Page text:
| By Dr. Tom Ferraro
Photo credit: Dasguptarts

Murphy’s Law applies to all things in life, especially in sports. The perverse, the unexpected and the unusual are always just around the corner in any tennis tournament. A bad call, a double fault or a nasty remark between points are just part of the unexpected and unscripted that may not kill you, but will often cause you to lose a point, a set or a match. Tennis players are usually surprised when the unfortunate happens to them and this rattles composure and focus. The worst I ever witnessed was when David Ferrer lost his cool in a quarterfinals match at the Sony Ericsson Open last year. A baby would not stop crying in the stands, and in anger, Ferrer hit a ball in the baby’s direction to get him to stop. Either David doesn’t like babies or he does not know how to deal with the unexpected. He went on to lose the match.

The cure
There’s no question that Murphy’s Law is valid. You need to give up the fantasy that the days’ tournament is going to go as planned. It will not. Here is how to prepare for the many surprises that await you:

1) Prepare yourself for the event as much as you can and always leave with plenty of time to get to there. This will enable you to stay calm as you travel.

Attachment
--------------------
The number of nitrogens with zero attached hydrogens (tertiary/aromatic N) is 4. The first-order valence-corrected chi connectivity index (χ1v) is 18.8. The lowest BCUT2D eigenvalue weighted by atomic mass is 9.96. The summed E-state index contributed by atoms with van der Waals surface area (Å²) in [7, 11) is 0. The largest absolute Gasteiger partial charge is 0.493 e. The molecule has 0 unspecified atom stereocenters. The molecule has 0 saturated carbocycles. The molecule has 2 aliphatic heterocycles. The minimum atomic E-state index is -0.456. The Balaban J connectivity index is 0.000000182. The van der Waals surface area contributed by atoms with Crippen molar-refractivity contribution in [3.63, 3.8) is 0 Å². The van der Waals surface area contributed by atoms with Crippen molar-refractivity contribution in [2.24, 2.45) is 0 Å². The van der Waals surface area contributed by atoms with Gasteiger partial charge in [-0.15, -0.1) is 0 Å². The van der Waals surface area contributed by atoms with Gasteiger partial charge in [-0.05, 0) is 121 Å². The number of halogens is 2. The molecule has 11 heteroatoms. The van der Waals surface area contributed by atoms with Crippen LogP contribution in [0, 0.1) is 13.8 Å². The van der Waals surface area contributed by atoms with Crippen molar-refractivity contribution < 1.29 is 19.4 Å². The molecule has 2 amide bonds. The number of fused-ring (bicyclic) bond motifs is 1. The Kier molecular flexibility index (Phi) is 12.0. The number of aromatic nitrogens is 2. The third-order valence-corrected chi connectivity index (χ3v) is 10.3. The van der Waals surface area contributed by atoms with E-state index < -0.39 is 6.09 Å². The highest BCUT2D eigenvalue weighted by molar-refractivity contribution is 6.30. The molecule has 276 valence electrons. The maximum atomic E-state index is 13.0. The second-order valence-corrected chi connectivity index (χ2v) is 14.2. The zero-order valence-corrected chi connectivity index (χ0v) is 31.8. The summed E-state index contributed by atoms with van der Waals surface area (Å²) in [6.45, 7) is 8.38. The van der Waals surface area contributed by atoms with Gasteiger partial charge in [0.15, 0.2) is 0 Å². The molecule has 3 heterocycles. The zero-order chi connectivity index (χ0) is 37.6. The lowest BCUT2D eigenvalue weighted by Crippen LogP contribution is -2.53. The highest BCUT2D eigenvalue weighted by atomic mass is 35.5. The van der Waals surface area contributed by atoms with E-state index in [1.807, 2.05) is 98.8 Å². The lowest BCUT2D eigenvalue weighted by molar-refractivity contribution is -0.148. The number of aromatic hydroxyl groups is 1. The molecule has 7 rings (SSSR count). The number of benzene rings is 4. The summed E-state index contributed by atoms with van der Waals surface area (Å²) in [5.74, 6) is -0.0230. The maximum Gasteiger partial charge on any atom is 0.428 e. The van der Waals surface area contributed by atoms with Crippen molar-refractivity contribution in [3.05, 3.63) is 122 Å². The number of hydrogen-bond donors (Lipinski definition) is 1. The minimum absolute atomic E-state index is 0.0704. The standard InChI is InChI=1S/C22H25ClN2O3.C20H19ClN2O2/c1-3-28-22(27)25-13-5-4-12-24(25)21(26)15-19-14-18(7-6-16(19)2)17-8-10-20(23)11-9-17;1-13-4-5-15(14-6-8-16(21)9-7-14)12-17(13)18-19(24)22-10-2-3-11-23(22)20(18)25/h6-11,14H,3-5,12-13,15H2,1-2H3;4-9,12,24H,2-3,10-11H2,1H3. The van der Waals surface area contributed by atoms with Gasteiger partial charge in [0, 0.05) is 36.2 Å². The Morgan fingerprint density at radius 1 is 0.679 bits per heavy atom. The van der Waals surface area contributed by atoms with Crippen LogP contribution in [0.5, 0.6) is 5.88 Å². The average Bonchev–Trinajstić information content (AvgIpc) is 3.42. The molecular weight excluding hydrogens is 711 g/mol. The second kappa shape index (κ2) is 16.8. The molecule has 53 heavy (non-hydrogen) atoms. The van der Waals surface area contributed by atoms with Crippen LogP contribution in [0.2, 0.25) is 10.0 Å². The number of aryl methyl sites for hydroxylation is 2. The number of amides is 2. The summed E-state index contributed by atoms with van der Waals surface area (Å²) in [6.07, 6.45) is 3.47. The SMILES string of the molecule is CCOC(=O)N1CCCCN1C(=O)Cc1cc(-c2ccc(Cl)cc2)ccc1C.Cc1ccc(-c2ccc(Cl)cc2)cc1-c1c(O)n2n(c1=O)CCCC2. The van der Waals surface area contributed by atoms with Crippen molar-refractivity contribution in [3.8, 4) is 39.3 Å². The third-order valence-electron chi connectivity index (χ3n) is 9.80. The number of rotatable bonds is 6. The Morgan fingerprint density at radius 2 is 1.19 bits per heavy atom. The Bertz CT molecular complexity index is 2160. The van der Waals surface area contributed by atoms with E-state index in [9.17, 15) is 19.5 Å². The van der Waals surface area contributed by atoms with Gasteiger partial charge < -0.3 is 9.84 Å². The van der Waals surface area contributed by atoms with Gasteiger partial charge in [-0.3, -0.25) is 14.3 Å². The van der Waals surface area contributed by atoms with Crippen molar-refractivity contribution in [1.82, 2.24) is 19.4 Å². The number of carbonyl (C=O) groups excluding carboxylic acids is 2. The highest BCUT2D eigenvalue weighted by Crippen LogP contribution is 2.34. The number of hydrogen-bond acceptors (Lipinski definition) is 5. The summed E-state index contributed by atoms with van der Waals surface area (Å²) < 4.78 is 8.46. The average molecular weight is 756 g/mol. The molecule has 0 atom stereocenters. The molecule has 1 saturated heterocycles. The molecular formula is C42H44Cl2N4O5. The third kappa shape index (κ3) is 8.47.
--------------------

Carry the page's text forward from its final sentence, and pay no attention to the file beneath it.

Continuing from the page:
2) Shelter yourself from social and family contacts prior to any big match. Your friends and family will be getting excited and this energy will serve to distract, make you more nervous and tire you out.
3) Always be ready for the unexpected during play. Expect your opponent to say something nasty to you. Expect a bad call … actually, expect many bad calls.
4) Do not be surprised if your opponent tries to cheat.

To be able to cope with these sudden mishaps, you must be ready for them and say something like the following, “Okay, here it is. So be it! It’s over; I can’t do much about it now. Let it go. Just take a great big breath and refocus.” Memorize this mantra and post it on your refrigerator.

You are not immune to Murphy’s Law. Something will pop up before or during the next big match. If you know how to minimize the damage and let it go like water off a duck’s back, you will stay focused and go on to win.
 

Dr. Tom Ferraro

For consultations, treatment or on-site visits, contact Dr. Tom Ferraro Ph.D., Sport Psychologist, by phone at (516) 248-7189, e-mail DrTFerraro@aol.com or visit DrTomFerraro.com.